Press Release

Telenor submitted with the Communications Regulation Commission (CRC) an application for temporary use of spectrum in order to test 5G technology, Telenor Chief Executive Officer Mr. Jason King told at a media meeting today.

Telenor plans to test the new technology after the regulator grants its spectrum application, and to demonstrate in innovative way the capabilities of 5G in various areas of everyday life, showing to consumers the change this technology may bring.

This application is a result of the constantly growing expectations and needs for high-quality mobile connections by businesses and consumers. The introduction of new technologies and digital transformation are among the top priorities of both the European Union (EU) and the Bulgarian government and Bulgarian telecom sector shares these ambitions. According to the joint EU targets, by 2020 all member states must have at least one city with 5G connectivity by 2025 all urban areas, major roads and railways must have uninterrupted 5G coverage.

“High-speed mobile networks are a key precondition for any country in order to be competitive on the global market. Besides the much faster speeds and higher capacity, 5G will also allow for building new ways to communicate, new services and even new business models”, commented Mr. King. “In Bulgaria, however, we have reached the limits of the existing technologies and allocated spectrum. To further expand the mobile market we need to work together with the government and the Regulator and to tackle together the obstacles in front of us”, he added.

Spectrum availability and effective allocation, significant decrease in spectrum prices and substantial liberalization of the telecommunication facilities construction regulations are among the main challenges that Bulgarian mobile operators face today.

Bulgaria is still lingering when it comes to liberation and allocation of spectrum in all bands – low, medium and high, and this spectrum is vital for not only offering 5G-based services, but also for providing high-capacity, high-speed connectivity in remote areas of the country. Currently, Bulgaria is the only EU member state that has not fully released the spectrum in the 800 MHz band for use with 4G. The other low band, in 700 MHz, is also partially blocked and it is of key importance for building a 5G network. The same is also valid for the 3.6 GHz band where the available spectrum is not sufficient to cover the operators’ needs.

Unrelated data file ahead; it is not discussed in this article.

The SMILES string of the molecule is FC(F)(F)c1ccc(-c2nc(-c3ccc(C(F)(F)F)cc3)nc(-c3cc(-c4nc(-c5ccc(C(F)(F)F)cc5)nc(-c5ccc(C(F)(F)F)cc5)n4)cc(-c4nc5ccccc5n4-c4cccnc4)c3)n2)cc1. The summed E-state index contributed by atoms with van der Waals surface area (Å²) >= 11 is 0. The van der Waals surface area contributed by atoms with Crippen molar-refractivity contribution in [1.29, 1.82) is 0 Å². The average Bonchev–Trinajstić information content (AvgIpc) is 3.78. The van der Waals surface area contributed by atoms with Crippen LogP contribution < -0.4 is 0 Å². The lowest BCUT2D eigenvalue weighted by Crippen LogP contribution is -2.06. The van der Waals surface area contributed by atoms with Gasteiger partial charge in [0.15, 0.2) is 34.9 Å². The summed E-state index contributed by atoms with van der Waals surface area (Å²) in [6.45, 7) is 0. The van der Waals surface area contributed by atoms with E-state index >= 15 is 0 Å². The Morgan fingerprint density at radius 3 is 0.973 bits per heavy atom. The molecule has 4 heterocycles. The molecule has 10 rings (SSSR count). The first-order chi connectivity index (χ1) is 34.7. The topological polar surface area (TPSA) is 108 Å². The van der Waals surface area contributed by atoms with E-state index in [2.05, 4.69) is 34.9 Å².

“We are having some very fruitful discussions with the Ministry of Transport, IT & Communications, with the CRC and with the Ministry of Regional Development & Public Works”, said Mr. King. The parties agreed that spectrum prices optimization is an important condition for more investments in the mobile communications sector, which will also boost the competiveness of the country”, he added.

Spectrum prices must reflect Bulgarian market environment and correspond to the EU averages and presently, these prices are incomparably higher. For example, the one-off fee for use of spectrum in the 800 MHz band in Bulgaria is 2.5 times higher than the EU average and the annual fee is double the EU average, commented Telenor Corporate Affairs Director, Mrs. Mihaela Kaladjieva. “

“Together with the CRC, we are working on a model for defining prices that make economic sense. If this model is applied, spectrum prices will be at the EU averages and this is operator investments in networks for the 2020-2023 period, 5G included. Such a step would also lead to many other social and economic benefits for the country and the society”, she added.

The construction regulations for implementation and upgrade of mobile networks in Bulgaria are another obstacle for the digital future of the country. According to a comparative analysis of the construction regulations for mobile networks in Europe, Bulgarian is among the few countries that still have the complicated and very slow permitting process for mobile base stations upgrade. In most other countries, this can be done with no construction permits. The last countries to alleviate these regulations were Serbia, Romania and Northern Macedonia.